Personal Branding Part 5
Last week I talked about your unique offer or USP. It’s especially important that you determine that because it is the cornerstone of your next step, attracting your ideal client.
I’ll confess, there were times when my ideal client was anyone willing to give me money, after all, the electric company thinks I should pay them on a regular basis. As an entrepreneur, we are often afraid to say no to something that appears to be a good deal, instead of staying on track and focusing on our vision, mission, and ultimate goal. When it feels like you are chasing clients, chances are, you’re right. Dan Kennedy says that prospects or customers can smell desperation. When you’re chasing clients, you’re coming across as desperate! Learn how you can attract them.
This is where we identify who that ideal client is.
Step 5: Attracting Your Ideal Client
One of the biggest mistakes we entrepreneurs make is in thinking that our product or program or service is “for everyone.”
That’s simply not the case. Your ideal client is as unique as you are. In fact, as counterintuitive as it might seem, the more narrowly you can define your audience, the more you can charge, and the higher your profits will be.
Here’s why: When you and your products perfectly resonate with an ideal client, you become recognized as the go-to expert in your niche. Your experience is focused, your education is laser targeted, and your products and coaching programs are exactly what is needed by your ideal client, making for a perfect no-brainer sale nearly every time.
The only question is: “Who is your ideal client?”
You’ve probably heard the often-repeated advice about gender, age, socio-economic status, family relationships, business models, and more. And those things are certainly important. After all, if your coaching programs are designed with “heart-centered women entrepreneurs” in mind, clearly you’re excluding men from your ideal client base.
But demographics aren’t enough. You need to dig deeper, and really get to know your perfect customer. Think back to your story questions from Step 2. How would your ideal client answer those same questions? What makes her heart sing? What drives her crazy? What does she struggle with? What comes easy to her?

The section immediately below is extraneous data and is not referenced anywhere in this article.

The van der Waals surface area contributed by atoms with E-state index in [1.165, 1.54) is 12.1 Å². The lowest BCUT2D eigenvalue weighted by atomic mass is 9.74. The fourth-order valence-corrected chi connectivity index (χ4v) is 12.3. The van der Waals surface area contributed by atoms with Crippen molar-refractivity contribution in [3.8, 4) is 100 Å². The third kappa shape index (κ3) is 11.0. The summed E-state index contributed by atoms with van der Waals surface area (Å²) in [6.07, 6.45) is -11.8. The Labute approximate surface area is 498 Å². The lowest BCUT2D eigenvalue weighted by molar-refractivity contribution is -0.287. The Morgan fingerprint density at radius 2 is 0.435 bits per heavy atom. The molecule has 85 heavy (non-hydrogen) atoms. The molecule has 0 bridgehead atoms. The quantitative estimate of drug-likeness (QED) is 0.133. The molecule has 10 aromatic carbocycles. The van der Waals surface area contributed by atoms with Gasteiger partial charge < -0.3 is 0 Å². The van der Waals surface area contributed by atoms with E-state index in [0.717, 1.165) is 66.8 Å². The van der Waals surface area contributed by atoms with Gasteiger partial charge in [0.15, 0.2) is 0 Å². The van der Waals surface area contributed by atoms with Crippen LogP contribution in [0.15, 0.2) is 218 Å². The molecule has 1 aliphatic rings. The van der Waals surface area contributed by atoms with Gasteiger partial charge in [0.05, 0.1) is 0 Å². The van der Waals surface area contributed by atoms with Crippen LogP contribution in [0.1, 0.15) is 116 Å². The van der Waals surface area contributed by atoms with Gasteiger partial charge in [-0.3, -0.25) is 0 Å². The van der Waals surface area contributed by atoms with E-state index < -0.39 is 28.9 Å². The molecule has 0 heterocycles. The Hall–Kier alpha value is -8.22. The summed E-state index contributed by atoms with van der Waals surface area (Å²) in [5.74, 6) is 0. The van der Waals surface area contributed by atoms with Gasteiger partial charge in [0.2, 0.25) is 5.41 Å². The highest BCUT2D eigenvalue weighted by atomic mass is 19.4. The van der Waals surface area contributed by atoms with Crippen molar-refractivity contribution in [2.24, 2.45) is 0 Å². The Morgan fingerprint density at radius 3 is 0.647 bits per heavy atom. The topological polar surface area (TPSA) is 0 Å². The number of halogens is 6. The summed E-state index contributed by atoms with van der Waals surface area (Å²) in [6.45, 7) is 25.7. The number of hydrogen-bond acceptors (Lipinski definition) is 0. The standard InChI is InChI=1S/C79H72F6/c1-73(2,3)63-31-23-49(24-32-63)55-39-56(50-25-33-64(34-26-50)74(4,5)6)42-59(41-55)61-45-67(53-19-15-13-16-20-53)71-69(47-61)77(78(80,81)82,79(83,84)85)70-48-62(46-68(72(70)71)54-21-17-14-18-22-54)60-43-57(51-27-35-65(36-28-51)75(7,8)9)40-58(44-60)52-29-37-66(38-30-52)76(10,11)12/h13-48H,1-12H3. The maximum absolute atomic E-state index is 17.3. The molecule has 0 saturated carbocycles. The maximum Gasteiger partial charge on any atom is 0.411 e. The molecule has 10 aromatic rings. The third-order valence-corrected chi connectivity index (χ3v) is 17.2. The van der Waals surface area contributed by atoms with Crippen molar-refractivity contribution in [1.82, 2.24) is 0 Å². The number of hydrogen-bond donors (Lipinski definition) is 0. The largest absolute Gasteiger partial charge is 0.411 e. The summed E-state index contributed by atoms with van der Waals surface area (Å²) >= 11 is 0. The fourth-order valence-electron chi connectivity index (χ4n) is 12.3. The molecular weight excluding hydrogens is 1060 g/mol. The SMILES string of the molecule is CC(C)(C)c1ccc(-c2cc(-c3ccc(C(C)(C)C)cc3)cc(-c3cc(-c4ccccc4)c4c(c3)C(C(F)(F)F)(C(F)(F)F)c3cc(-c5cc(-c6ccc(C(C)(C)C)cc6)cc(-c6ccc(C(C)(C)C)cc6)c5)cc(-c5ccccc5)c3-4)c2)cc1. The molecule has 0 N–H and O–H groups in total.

When you can confidently identify your ideal client, everything you do—from writing a blog post to creating a five-figure coaching program—will become infinitely easier. And that includes building your product funnels.
I’ll add that it doesn’t take long to realize the client who isn’t an ideal fit – you feel drained or irritated after working or talking with them, you may even react physically when thinking about their projects or sessions – you tense up or get a headache. Don’t ignore these signals – there is a difference between a client that isn’t a good fit and a client that just needs a little extra TLC.
Exercise: Create Your Ideal Client Avatar
Think about those clients you most love to work with. Perhaps you have a current customer who truly fits the bill. You enjoy her business model, her personality, and would go so far as to call her your friend.
This is your ideal client. Spend a few minutes (or even a few hours) and describe her. Give her a name, describe how she looks, how old her kids are, whether or not she attends church or volunteers at the animal shelter.
In short, tell her story, but tell it in her words, as she would. Put on your creative writing cap and really have fun with it.
Like your Mission Statement and USP, revisit this description each time you create a new program or sales page, and ask yourself, “Would this program work for her?”
Next week, we’ll put all these together to create your unique programs or products.
Susan M. Sparks is an author, book coach and direct response copy writer for entrepreneurs, speakers, and life coaches. She is the author of four books, two of which are Amazon Best Sellers. She has written over a dozen non-fiction books for business owners and coached countless others through writing and self-publishing their own books.